Tackling Literacy in Remote Aboriginal Communities

  • There is an alarming educational gap facing remote Aboriginal communities. The gap in literacy between remote and urban Aboriginal children is even bigger than the gap between Aboriginal and non-Aboriginal children.
  • Literacy levels among children and adults in remote communities are seriously low. Nationally in 2004, 83% of Aboriginal students and 93% of students overall in Year 3 achieved the literacy benchmark for their year. But Northern Territory data tells us that only 20% of Aboriginal students in remote communities in the Northern Territory achieved the benchmark.
  • The need for school education reform in remote communities is urgent, but targeting the next generation of school-age children is not enough. There is a pressing need to address literacy more generally in communities to stop the cycle of low educational achievement.
  • Addressing these low literacy levels can improve parents’ self-reliance, children’s education and health, and the implementation of government programmes in areas such as health and governance.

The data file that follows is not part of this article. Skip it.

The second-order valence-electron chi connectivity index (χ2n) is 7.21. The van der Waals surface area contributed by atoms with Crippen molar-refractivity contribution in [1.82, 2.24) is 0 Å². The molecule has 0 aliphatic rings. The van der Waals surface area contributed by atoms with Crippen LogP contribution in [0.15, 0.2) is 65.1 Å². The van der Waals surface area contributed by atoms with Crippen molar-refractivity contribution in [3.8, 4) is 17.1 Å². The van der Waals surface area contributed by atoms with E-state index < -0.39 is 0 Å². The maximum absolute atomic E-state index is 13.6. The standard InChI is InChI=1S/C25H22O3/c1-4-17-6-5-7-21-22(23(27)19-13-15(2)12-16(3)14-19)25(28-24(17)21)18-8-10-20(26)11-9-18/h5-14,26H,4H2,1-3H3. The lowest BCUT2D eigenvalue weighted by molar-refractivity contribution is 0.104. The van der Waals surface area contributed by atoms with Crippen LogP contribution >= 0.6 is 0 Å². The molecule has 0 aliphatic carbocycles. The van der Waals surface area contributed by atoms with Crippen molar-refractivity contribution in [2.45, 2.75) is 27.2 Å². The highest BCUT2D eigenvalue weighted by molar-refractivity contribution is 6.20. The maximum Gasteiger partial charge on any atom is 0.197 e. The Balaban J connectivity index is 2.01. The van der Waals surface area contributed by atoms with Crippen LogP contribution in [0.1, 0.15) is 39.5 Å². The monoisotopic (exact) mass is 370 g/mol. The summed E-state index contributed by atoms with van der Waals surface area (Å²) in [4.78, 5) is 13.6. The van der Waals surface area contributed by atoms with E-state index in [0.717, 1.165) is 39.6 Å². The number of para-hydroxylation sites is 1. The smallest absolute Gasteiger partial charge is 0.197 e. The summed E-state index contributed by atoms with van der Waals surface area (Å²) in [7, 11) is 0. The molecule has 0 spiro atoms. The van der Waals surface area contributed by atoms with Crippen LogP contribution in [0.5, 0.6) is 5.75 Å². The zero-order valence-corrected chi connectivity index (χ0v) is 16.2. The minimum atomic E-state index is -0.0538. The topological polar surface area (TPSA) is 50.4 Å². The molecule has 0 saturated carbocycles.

• The good news is that the community and private sectors are already involved in literacy in remote Aboriginal communities. What is lacking is readily-available information about these projects and rigorous evaluation.
  • Public debate on literacy generally – as well as debate on Aboriginal education – would be enriched by more comprehensive reporting on literacy levels. More comprehensive and disaggregated reporting on literacy levels would allow resources to be more efficiently directed to where they are most needed.
  • Better coordination of diverse community sector involvement would facilitate information sharing and make successful projects more easily replicable. Even a simple website would be a good start. A website could disseminate information on best practice and existing services, while also matching up potential producers and consumers of literacy education services to form partnerships.
  • Those private sector organisations willing to be innovators should become involved in primary and secondary education in remote communities. Innovative school models exist, but need to be championed by private sector sponsors. Possible options include satellite schools or campuses managed by existing private schools, autonomous schools, and expansion of the School of the Air.
  • Innovative solutions are needed to close the educational achievement gap facing remote Aboriginal communities. These solutions will work best when they embrace and are embraced by governments, the community sector and the private sector.

Kirsten Storry is a Policy Analyst with the Indigenous Affairs Research Program of The Centre for Independent Studies.